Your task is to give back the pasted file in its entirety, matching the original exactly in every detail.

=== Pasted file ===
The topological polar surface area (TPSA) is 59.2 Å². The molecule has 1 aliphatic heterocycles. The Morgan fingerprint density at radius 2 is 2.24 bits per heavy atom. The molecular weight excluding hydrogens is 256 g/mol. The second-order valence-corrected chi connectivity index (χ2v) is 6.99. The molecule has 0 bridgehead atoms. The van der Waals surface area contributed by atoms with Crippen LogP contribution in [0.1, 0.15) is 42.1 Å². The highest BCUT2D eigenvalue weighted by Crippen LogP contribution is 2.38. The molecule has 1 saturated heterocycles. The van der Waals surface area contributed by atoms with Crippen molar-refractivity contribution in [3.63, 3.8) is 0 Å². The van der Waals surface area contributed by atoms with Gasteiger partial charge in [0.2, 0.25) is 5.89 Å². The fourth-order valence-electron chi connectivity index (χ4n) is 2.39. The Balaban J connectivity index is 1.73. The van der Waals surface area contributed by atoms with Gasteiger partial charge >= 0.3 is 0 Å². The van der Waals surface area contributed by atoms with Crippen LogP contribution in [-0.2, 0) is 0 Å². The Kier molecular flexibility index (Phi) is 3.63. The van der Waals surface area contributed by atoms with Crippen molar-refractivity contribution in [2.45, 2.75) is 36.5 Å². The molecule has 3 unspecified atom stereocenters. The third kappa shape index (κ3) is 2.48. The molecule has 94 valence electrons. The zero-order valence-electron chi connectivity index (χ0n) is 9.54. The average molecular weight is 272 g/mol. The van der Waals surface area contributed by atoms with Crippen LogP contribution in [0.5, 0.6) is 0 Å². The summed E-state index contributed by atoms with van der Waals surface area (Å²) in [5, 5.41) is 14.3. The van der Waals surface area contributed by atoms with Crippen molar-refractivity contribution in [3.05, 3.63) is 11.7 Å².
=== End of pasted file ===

The topological polar surface area (TPSA) is 59.2 Å². The molecule has 1 aliphatic heterocycles. The Morgan fingerprint density at radius 2 is 2.24 bits per heavy atom. The molecular weight excluding hydrogens is 256 g/mol. The second-order valence-corrected chi connectivity index (χ2v) is 6.99. The molecule has 0 bridgehead atoms. The van der Waals surface area contributed by atoms with Crippen LogP contribution in [0.1, 0.15) is 42.1 Å². The highest BCUT2D eigenvalue weighted by Crippen LogP contribution is 2.38. The molecule has 1 saturated heterocycles. The van der Waals surface area contributed by atoms with Crippen molar-refractivity contribution in [3.63, 3.8) is 0 Å². The van der Waals surface area contributed by atoms with Gasteiger partial charge in [0.2, 0.25) is 5.89 Å². The fourth-order valence-electron chi connectivity index (χ4n) is 2.39. The Balaban J connectivity index is 1.73. The van der Waals surface area contributed by atoms with Gasteiger partial charge >= 0.3 is 0 Å². The van der Waals surface area contributed by atoms with Crippen LogP contribution in [-0.2, 0) is 0 Å². The Kier molecular flexibility index (Phi) is 3.63. The van der Waals surface area contributed by atoms with Crippen molar-refractivity contribution in [2.45, 2.75) is 36.5 Å². The molecule has 3 unspecified atom stereocenters. The third kappa shape index (κ3) is 2.48. The molecule has 94 valence electrons. The zero-order valence-electron chi connectivity index (χ0n) is 9.54. The average molecular weight is 272 g/mol. The van der Waals surface area contributed by atoms with Crippen LogP contribution in [0.5, 0.6) is 0 Å². The summed E-state index contributed by atoms with van der Waals surface area (Å²) in [5, 5.41) is 14.3. The van der Waals surface area contributed by atoms with Crippen molar-refractivity contribution in [3.05, 3.63) is 11.7 Å².